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Dear White America

Dear white America. Please don’t do it.

According to the polls, you are about to repeat what you have done in all but one presidential election since World War II—vote in the majority for the Republican.

In the past, this has meant voting against your own economic best interests, among other things. That would be the case this time; however, this time, the situation is a lot worse.

Voting for this Republican, Trump, would not only mean the continuation of massive corruption; it would be the end of American democracy as we know it. In fact, it would mean a continuation of the inexorable march toward tyranny.

Please be reminded that tyrants only protect selected members of their inner circle.

My nightmare is you cowering in your home, updating the lament of Pastor Martin Niemoller about Nazi Germany.


First, they came for the Muslims

And I did not speak out
Because I was not a Muslim

Then they came for the Hispanics


And I did not speak out
Because I was not an Hispanic

Then they came for the blacks 

And I did not speak out
Because I was not a black

Then they came for the Communists
And I did not speak out
Because I was not a Communist

Then they came for the Socialists
And I did not speak out
Because I was not a Socialist

Then they came for the trade unionists
And I did not speak out
Because I was not a trade unionist

Then they came for the Jews
And I did not speak out
Because I was not a Jew

Then they came for me
And there was no one left
To speak out for me.

Masha Gessen, in his book Surviving Autocracy, describes Trump’s America:

Every political project requires a definition of “us,” the community of people it aims to unite and protect. This is true of both democratic and antidemocratic projects, it is true of nationalist and imperialist projects, and it is true, too, of autocratic attempts, though they are fundamentally antipolitical.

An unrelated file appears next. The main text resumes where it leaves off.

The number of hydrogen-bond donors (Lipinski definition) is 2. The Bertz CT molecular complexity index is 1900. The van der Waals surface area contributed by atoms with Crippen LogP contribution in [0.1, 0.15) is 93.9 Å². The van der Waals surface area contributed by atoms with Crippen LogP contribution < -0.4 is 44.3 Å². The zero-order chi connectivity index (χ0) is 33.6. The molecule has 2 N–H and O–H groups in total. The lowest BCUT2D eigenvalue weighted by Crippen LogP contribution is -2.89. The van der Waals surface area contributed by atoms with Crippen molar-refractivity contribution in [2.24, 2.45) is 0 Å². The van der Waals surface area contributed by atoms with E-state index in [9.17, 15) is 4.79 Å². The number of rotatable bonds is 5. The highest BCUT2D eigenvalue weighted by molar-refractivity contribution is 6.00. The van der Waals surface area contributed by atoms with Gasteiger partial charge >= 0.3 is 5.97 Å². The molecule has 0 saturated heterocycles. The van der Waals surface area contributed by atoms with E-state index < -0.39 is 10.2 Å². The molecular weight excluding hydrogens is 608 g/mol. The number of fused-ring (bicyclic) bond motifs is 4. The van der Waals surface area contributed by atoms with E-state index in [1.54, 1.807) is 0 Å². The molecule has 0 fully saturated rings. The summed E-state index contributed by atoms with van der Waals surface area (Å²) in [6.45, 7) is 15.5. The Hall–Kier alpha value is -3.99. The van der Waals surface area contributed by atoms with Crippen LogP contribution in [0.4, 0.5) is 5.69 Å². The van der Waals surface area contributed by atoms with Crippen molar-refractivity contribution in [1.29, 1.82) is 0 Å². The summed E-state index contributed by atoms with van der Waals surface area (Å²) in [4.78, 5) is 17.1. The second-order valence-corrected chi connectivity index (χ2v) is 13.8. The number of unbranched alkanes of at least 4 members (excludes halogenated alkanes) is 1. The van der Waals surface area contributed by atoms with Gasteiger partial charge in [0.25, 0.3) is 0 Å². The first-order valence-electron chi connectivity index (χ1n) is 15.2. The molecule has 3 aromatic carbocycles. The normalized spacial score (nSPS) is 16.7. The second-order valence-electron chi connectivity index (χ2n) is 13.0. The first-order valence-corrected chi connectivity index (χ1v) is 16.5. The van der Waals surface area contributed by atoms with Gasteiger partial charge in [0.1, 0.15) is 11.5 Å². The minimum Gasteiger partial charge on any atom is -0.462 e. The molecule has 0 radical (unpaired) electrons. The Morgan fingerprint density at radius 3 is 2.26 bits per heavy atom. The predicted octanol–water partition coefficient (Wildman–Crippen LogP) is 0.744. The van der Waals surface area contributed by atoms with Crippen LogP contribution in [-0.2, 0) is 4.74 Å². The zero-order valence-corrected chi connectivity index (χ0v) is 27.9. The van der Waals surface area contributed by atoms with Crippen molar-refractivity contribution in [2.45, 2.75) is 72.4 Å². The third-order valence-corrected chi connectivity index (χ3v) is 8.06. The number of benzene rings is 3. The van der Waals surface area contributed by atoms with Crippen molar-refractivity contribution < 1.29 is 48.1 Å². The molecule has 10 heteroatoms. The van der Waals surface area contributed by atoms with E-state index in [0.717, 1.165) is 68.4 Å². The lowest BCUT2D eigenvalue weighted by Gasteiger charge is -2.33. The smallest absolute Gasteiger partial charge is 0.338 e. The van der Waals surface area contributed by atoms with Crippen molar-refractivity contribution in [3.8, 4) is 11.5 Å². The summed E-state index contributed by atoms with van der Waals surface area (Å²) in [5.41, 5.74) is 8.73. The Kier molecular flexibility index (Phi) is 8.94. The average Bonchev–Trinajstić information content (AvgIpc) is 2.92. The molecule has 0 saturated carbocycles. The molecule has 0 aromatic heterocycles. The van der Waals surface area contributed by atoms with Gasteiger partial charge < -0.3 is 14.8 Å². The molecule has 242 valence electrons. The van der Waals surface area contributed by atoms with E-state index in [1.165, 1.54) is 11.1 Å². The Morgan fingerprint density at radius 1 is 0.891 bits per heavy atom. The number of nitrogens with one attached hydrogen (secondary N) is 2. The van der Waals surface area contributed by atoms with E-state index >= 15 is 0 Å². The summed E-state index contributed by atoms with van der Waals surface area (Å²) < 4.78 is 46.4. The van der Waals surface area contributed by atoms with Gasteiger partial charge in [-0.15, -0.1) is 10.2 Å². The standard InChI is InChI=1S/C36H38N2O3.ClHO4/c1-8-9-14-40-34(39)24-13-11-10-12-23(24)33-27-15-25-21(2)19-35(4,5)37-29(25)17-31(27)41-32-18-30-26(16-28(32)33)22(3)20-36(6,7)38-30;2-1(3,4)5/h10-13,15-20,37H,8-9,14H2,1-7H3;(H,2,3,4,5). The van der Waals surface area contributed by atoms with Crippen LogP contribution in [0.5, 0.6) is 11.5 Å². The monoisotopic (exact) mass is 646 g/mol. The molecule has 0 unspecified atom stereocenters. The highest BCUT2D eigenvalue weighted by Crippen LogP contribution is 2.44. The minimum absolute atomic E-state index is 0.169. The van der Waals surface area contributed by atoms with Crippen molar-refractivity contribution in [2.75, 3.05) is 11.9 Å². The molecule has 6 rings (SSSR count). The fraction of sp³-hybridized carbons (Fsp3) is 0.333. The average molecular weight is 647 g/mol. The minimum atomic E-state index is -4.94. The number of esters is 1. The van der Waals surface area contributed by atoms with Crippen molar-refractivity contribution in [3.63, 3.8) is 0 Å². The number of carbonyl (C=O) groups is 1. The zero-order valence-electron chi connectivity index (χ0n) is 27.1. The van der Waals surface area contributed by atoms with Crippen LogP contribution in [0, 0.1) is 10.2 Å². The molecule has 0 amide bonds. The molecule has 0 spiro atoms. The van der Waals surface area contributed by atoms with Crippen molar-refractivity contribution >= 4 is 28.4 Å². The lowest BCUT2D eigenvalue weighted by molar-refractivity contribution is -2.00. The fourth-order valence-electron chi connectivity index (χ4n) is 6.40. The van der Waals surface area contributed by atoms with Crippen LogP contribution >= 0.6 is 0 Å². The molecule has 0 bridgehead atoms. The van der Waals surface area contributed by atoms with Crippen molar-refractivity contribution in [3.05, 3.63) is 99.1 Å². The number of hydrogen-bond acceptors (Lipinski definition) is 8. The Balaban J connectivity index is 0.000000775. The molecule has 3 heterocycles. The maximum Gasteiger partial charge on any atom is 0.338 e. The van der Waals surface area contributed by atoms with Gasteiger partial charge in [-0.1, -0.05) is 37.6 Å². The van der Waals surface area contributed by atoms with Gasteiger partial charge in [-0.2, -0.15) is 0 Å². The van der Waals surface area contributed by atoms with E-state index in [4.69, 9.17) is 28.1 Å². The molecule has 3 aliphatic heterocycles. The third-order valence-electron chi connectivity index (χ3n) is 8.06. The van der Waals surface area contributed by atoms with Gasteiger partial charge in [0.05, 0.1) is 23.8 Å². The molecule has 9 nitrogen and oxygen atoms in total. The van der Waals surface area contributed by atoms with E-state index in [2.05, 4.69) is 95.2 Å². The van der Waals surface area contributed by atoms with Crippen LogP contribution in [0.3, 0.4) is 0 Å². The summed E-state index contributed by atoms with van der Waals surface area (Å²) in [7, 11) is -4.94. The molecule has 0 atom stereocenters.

Precisely because an autocratic attempt is the opposite of politics it demands a narrowing definition of “us,” in opposition to an ever greater and more frightening “them.”  Where Obama’s rhetoric was expansive—an ongoing effort to create a narrative that included all Americans–Trump’s rhetoric is exclusionary. Trump never tires of reminding us that not everyone can be an American or deserves to be seen as an American, and that even people who have thought of themselves as Americans—culturally, socially, politically, and legally—can be declared not-American, un-American, or anti-American. Trump’s America is like Trump: white male, straight, besieged, aggressive. His campaign had promised to return his constituents to an imaginary past in which their jobs and daughters were safe from brown-skinned immigrants, in which the threat of what Trump called “radical Islamic terrorism” was vanquished or had never existed, in which white people did not have to treat African Americans as equals, women didn’t meddle in politics, gay people didn’t advertise their sexual orientation, and transgender people didn’t exist.

Please do not help Trump and his henchmen continue their path to enacting this America.

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